Hatha Yoga is the path of Physical Yoga or Yoga of Postures is the most popular branch of Yoga. Hatha Yoga considered the body as the vehicle for the soul. It uses Physical Poses or Asana, Breathing Techniques or Pranayama, Meditation in order to bring the body in perfect health and for the more subtle spiritual elements of the mind to emerge freely. The practice of Hatha Yoga will result to the union of the body and the soul, it aims to make the body perfect and fill it with life force.
  • Bhakti Yoga
    Bhakti Yoga is the path of heart and devotion or the Yoga of devotion. Yogis who practice Bhakti Yoga sees the Divine in everyone and everything he encounters. This lead him to develop love, acceptance and tolerance for all. Bhaki Yoga teaches a person to have a devotion to God and all things through devotion to life and love.
  • Raja Yoga
    Raja means “royal”. Raja Yoga is the path of Yoga that focuses on meditation and contemplation. It is based on the Eight Limbs of Yoga which was discussed in the Yoga Sutra. This Yoga path teaches deep self respect through self mastery. The self here is honored. Raja Yoga believes that the universe exists for the self, giving the self an illusion of centrality which results to self respect and respect for all creatures. Raja Yoga is also referred to as the King of Yogas, majority of its practitioners live in spiritual or religious orders.
  • Jnana Yoga
    Jnana Yoga is the path of Yoga that deals with wisdom and knowledge or the Yoga of the mind. Jnana Yogis pays tribute on man’s intelligence. They try to surpass limitations by unifying intellect and wisdom. Jnana Yoga tries to obtain existence beyond doctrine and ideological controversies by accepting all other philosophies and religion. It also uses an open, rational and curious mind in studying the spirit.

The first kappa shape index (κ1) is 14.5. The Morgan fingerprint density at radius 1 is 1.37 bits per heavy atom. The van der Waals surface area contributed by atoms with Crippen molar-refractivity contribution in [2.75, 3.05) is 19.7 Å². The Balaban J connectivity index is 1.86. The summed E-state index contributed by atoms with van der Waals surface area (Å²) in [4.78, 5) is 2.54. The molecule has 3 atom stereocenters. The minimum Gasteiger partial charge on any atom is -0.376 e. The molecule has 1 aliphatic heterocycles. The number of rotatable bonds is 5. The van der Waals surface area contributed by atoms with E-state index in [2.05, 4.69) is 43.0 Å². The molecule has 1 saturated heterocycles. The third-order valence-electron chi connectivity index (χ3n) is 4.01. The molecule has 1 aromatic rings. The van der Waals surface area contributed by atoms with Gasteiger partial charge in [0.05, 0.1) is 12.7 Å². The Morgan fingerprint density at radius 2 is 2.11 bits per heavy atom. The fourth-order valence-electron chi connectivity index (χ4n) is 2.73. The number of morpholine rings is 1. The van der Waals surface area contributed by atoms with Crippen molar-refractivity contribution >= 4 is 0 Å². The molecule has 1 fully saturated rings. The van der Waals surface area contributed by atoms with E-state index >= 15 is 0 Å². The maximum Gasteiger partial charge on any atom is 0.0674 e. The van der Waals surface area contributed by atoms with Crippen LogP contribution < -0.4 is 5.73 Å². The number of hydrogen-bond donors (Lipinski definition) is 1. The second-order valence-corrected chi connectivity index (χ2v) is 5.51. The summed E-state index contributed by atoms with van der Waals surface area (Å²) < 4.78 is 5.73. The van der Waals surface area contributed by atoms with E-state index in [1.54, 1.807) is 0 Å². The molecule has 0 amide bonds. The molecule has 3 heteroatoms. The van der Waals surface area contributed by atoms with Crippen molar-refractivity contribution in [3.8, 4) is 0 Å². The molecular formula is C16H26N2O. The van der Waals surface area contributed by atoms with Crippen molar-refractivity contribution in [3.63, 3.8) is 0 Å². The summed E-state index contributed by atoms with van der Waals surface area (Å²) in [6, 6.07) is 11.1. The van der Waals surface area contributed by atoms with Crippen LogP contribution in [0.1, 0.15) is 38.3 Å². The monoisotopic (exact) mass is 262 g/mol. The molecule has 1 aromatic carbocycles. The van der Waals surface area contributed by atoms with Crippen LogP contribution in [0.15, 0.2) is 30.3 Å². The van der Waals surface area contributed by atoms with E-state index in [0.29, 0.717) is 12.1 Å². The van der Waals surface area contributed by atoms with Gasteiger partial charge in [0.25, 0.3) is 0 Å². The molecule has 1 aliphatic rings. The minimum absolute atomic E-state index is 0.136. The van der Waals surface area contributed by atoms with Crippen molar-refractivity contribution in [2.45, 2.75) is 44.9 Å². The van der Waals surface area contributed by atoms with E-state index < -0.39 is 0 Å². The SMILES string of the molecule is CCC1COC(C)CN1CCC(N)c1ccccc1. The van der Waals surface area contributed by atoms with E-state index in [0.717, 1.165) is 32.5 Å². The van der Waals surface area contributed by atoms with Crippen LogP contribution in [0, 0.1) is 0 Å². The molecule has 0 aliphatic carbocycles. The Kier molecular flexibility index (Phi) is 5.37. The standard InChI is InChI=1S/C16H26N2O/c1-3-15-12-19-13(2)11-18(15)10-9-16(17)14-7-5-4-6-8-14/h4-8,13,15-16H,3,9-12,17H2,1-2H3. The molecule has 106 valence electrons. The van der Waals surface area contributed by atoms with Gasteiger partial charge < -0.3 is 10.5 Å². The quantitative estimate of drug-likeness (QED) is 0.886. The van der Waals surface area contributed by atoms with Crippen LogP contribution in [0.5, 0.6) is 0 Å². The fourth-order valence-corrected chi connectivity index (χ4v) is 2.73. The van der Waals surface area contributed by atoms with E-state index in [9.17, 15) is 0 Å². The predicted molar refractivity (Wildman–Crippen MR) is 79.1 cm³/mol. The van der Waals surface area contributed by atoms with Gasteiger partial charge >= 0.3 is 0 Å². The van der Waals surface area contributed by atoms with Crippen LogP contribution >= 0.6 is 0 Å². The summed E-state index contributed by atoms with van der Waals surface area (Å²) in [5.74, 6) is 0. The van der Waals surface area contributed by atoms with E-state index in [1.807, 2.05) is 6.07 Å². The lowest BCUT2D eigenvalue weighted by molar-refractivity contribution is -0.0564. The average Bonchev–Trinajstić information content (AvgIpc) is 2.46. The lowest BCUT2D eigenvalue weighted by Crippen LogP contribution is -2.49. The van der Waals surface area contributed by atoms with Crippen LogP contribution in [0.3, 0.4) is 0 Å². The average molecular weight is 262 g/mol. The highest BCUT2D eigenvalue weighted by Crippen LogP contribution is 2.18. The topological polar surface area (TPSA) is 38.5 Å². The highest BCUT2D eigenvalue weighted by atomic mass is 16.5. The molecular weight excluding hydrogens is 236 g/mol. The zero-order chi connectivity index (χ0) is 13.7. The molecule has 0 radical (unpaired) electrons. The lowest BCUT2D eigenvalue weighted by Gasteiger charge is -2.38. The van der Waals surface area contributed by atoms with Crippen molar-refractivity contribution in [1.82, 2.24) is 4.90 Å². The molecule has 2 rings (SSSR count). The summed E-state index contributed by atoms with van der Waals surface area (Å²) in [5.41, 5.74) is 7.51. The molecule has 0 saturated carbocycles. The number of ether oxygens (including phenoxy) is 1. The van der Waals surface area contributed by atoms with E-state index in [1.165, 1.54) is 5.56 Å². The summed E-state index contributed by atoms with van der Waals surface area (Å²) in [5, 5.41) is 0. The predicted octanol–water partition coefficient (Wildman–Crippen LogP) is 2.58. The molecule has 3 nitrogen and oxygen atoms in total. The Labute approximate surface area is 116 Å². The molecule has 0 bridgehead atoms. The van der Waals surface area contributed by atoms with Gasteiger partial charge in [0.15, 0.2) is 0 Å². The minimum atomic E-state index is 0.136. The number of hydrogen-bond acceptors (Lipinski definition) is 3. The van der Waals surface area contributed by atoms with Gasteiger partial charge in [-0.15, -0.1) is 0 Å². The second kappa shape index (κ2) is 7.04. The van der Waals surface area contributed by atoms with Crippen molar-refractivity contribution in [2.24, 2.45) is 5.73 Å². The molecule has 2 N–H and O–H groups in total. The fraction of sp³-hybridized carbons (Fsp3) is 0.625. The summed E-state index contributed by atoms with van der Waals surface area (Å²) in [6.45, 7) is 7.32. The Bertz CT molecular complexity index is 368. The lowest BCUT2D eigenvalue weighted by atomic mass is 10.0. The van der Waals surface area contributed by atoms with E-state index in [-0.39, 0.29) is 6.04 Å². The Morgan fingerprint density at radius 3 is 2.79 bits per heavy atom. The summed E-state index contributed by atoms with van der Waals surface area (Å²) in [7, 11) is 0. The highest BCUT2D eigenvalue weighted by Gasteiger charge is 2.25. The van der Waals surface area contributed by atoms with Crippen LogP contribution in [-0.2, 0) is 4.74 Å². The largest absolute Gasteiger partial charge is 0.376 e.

• Karma Yoga
    Karma Yoga believes that your present situation is based on your past actions. Karma Yoga is the path of service; it refers to the energy of action. This path requires you to be selfless. Performing a selfless service is the essence of Karma Yoga or consciously choosing a future that is free from negativity and selfishness knowing that your life is a consequence of your past actions. Karma Yoga practices try to change your action towards the good – good words, good thoughts, good deeds, in order to change your soul. By being selfless, you change your consciousness which leads to a change in your destiny.